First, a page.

Andrew Scott was born in Dublin, Ireland, the middle child with two sisters, Sarah and Hannah. His parents, Jim and Nora, sent him to a private Catholic school for boys. He did a little acting as a child when he was in a couple of commercials on Irish TV. At 17 he was chosen to star in his first professional role in the 1994 Irish film, Korea.
Scott attended Trinity College in Dublin for six months then dropped out to pursue acting full-time. He was cast in several plays at the Abbey Theatre, the national theater of Ireland. Later, Scott moved to London for a supporting role in Longitude, a television movie starring Michael Gambon. He has stated that he felt uncomfortable and shamed as a gay man in his native country and that was one of the reasons he wanted to move to England where the atmosphere was more welcoming. He mentioned that he had a girlfriend in Dublin in a 2000 newspaper interview, however.
Occasional film and television work in Britain, Ireland and America interspersed his busy stage career. Most notable of these were American mini-series Band of Brothers and John Adams, and the British television comedy series, My Life in Film. He has won many awards for his work in theater in Ireland and England, and received a nomination for The Vertical Hour on Broadway.
When Scott gained international notice as Moriarty, detective Sherlock Holmes' nemesis in Sherlock on BBC TV, his film and television career stepped up considerably with roles in several movies including Victor Frankenstein with James McAvoy and Daniel Radcliffe which was a clunker with the critics, and Spectre, the usual 007 box office smash that was nevertheless considered a weak James Bond entry. In 2017 Scott realized a long-held ambition when he starred as Hamlet in a widely acclaimed performance on the stage in London.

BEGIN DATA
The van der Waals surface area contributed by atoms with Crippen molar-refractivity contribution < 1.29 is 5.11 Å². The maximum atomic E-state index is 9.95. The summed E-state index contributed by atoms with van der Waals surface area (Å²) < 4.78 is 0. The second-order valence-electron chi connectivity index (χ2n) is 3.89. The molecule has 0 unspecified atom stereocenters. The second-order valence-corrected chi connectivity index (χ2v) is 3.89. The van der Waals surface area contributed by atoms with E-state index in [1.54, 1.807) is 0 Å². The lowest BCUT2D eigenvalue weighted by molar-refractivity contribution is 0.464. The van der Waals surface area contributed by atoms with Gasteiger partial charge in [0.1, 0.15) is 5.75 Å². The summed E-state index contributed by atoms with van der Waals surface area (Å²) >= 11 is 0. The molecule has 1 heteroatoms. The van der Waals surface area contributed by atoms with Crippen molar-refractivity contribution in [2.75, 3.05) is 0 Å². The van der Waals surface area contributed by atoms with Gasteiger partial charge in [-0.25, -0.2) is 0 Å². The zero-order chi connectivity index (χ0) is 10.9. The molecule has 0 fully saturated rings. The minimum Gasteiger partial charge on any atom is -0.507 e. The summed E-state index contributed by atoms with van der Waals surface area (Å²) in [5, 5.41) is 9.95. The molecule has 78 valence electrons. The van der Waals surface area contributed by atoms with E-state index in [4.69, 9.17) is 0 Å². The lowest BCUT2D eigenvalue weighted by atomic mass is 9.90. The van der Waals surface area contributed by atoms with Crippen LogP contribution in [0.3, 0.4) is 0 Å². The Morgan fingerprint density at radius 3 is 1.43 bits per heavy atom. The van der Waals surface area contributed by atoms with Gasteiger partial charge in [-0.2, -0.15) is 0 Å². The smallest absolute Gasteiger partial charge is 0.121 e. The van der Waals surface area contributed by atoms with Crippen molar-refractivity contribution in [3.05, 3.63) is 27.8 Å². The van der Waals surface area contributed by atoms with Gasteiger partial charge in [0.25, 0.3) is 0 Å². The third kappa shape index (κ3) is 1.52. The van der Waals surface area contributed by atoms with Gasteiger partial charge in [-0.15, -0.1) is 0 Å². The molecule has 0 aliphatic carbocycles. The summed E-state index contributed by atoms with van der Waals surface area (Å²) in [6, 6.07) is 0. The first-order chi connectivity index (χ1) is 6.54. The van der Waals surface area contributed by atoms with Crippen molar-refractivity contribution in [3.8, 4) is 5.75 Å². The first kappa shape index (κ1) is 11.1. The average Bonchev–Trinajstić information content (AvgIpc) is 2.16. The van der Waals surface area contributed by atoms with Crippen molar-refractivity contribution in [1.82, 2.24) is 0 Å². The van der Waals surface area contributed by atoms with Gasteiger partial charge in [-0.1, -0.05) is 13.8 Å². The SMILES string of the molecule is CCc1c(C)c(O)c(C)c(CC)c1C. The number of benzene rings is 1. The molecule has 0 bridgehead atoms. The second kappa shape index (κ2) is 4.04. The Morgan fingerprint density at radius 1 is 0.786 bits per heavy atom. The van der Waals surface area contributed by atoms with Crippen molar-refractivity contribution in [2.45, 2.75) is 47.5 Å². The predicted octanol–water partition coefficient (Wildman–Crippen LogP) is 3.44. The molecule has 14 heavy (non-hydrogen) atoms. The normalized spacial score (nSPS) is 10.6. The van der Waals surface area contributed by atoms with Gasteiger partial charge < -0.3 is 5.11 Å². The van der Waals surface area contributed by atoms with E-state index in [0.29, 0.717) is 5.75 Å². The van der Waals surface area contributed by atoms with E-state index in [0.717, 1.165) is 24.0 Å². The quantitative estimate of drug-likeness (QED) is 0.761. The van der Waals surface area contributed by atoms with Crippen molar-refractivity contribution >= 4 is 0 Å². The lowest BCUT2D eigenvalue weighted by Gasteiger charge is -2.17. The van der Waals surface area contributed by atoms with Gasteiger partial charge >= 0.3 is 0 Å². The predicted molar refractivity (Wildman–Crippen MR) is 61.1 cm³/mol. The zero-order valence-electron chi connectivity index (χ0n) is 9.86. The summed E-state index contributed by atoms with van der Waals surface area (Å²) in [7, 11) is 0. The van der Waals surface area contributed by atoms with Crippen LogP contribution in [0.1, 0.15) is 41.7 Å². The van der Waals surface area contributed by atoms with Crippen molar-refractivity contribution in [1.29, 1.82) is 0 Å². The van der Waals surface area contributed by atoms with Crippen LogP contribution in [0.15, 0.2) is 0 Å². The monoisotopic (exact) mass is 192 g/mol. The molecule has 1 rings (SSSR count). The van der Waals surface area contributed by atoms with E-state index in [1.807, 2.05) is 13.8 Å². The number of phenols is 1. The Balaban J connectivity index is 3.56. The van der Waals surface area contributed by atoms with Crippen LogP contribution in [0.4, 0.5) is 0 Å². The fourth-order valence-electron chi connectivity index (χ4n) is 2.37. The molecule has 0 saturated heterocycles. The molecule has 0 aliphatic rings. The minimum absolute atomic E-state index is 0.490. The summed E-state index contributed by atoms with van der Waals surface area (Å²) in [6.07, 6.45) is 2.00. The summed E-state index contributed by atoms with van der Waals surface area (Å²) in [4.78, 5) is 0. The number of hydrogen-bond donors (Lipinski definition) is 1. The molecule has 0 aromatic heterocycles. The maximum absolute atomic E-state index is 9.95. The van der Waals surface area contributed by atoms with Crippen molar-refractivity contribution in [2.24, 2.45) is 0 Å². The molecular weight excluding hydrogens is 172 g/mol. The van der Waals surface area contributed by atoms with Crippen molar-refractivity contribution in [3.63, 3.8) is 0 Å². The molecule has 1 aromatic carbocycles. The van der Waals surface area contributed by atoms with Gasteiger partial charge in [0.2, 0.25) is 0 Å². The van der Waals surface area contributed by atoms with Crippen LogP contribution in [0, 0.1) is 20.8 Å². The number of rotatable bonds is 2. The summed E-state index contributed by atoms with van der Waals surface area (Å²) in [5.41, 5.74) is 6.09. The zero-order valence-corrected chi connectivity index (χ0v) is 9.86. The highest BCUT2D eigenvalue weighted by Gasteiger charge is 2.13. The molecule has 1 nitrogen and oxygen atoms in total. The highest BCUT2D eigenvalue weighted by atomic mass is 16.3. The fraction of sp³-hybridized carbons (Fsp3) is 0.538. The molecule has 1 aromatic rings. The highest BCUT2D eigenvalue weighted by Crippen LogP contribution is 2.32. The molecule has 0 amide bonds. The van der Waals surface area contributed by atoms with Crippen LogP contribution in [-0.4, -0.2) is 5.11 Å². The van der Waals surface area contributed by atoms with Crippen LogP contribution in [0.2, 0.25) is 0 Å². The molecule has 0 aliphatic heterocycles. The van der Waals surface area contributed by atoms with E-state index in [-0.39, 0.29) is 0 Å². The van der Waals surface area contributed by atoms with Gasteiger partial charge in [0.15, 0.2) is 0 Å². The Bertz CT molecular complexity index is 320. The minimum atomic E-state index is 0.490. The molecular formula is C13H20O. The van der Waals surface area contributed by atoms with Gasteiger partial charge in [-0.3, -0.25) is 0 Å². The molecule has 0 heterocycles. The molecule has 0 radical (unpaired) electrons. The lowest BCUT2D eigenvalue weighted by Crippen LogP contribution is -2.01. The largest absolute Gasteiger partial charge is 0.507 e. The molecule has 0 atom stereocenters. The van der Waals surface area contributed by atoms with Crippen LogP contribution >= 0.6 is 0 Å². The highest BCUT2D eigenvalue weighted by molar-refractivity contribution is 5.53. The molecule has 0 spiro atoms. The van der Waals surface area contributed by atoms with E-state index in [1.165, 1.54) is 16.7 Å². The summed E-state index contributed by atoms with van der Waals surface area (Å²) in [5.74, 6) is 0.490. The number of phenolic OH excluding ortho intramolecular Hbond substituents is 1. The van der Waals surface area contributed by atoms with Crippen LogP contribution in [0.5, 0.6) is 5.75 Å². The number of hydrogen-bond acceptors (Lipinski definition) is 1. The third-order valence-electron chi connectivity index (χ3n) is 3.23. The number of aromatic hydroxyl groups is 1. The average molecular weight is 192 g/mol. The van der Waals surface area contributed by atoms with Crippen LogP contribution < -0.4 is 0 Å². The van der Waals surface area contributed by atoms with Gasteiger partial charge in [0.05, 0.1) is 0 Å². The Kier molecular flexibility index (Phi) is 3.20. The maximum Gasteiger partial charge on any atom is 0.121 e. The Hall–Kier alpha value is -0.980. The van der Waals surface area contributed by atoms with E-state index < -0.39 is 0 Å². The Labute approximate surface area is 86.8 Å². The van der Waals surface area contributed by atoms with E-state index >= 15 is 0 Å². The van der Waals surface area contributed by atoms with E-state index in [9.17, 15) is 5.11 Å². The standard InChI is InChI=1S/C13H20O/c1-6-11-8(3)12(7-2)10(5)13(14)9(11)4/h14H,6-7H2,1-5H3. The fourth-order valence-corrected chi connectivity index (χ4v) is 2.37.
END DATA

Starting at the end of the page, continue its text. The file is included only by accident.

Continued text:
On a personal level, Scott revealed to the Times of London newspaper in 2019 that he and his partner of 15+ years, former actor turned screenwriter of Scott's film, Pride, Stephen Beresford, were no longer a couple.
In 2019 Scott's star took an international upswing when he played the part of the Priest in the second season of the critically lauded British comedy, Fleabag. The popularity of his character as the forbidden love interest of the title character resonated strongly with mostly female audiences in the UK and the United States via internet mania dubbing him the "hot priest" as the character, Fleabag, played by the show's star, creator and writer, Phoebe Waller-Bridge, called him in the show.